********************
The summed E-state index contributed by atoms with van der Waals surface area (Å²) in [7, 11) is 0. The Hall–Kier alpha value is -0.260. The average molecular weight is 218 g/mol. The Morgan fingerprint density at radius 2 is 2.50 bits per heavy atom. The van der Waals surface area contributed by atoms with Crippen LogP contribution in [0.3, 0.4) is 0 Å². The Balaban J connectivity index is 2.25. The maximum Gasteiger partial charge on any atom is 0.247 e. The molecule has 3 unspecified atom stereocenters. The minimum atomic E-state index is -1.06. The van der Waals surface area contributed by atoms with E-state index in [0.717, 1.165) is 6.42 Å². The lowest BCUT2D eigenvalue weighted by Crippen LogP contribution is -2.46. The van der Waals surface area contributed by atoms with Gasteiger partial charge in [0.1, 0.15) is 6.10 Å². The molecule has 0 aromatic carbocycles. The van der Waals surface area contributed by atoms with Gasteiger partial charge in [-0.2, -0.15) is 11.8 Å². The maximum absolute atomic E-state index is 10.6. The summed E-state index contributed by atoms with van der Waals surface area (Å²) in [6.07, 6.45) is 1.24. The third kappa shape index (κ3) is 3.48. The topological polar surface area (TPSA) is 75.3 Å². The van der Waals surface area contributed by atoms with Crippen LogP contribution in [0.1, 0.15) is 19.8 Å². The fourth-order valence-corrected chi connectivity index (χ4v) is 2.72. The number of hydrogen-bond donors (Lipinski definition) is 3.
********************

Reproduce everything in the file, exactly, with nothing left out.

The summed E-state index contributed by atoms with van der Waals surface area (Å²) in [7, 11) is 0. The Hall–Kier alpha value is -0.260. The average molecular weight is 218 g/mol. The Morgan fingerprint density at radius 2 is 2.50 bits per heavy atom. The van der Waals surface area contributed by atoms with Crippen LogP contribution in [0.3, 0.4) is 0 Å². The Balaban J connectivity index is 2.25. The maximum Gasteiger partial charge on any atom is 0.247 e. The molecule has 3 unspecified atom stereocenters. The minimum atomic E-state index is -1.06. The van der Waals surface area contributed by atoms with E-state index in [0.717, 1.165) is 6.42 Å². The lowest BCUT2D eigenvalue weighted by Crippen LogP contribution is -2.46. The van der Waals surface area contributed by atoms with Gasteiger partial charge in [0.1, 0.15) is 6.10 Å². The molecule has 0 aromatic carbocycles. The van der Waals surface area contributed by atoms with Gasteiger partial charge in [-0.2, -0.15) is 11.8 Å². The maximum absolute atomic E-state index is 10.6. The summed E-state index contributed by atoms with van der Waals surface area (Å²) in [6.07, 6.45) is 1.24. The third kappa shape index (κ3) is 3.48. The topological polar surface area (TPSA) is 75.3 Å². The van der Waals surface area contributed by atoms with Crippen LogP contribution in [0.1, 0.15) is 19.8 Å². The fourth-order valence-corrected chi connectivity index (χ4v) is 2.72. The number of hydrogen-bond donors (Lipinski definition) is 3.